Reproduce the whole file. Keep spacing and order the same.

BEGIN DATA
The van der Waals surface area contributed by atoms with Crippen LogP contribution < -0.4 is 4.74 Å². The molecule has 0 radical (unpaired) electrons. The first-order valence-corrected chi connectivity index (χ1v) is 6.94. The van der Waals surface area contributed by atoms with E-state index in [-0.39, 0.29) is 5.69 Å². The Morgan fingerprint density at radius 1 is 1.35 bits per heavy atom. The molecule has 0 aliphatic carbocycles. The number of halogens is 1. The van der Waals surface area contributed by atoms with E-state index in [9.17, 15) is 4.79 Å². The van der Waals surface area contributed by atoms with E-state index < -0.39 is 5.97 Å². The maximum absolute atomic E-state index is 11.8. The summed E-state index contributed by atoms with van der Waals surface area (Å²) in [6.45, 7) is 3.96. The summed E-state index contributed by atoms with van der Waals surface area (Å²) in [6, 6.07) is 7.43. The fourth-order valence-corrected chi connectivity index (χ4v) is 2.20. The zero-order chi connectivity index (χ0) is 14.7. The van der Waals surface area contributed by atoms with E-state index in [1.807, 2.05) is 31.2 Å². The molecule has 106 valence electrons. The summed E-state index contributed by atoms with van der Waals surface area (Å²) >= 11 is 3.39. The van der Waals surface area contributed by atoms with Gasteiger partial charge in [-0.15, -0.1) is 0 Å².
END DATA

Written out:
The van der Waals surface area contributed by atoms with Crippen LogP contribution < -0.4 is 4.74 Å². The molecule has 0 radical (unpaired) electrons. The first-order valence-corrected chi connectivity index (χ1v) is 6.94. The van der Waals surface area contributed by atoms with E-state index in [-0.39, 0.29) is 5.69 Å². The Morgan fingerprint density at radius 1 is 1.35 bits per heavy atom. The molecule has 0 aliphatic carbocycles. The number of halogens is 1. The van der Waals surface area contributed by atoms with E-state index in [9.17, 15) is 4.79 Å². The van der Waals surface area contributed by atoms with E-state index < -0.39 is 5.97 Å². The maximum absolute atomic E-state index is 11.8. The summed E-state index contributed by atoms with van der Waals surface area (Å²) in [6.45, 7) is 3.96. The summed E-state index contributed by atoms with van der Waals surface area (Å²) in [6, 6.07) is 7.43. The fourth-order valence-corrected chi connectivity index (χ4v) is 2.20. The zero-order chi connectivity index (χ0) is 14.7. The van der Waals surface area contributed by atoms with E-state index in [1.807, 2.05) is 31.2 Å². The molecule has 106 valence electrons. The summed E-state index contributed by atoms with van der Waals surface area (Å²) >= 11 is 3.39. The van der Waals surface area contributed by atoms with Gasteiger partial charge in [-0.15, -0.1) is 0 Å².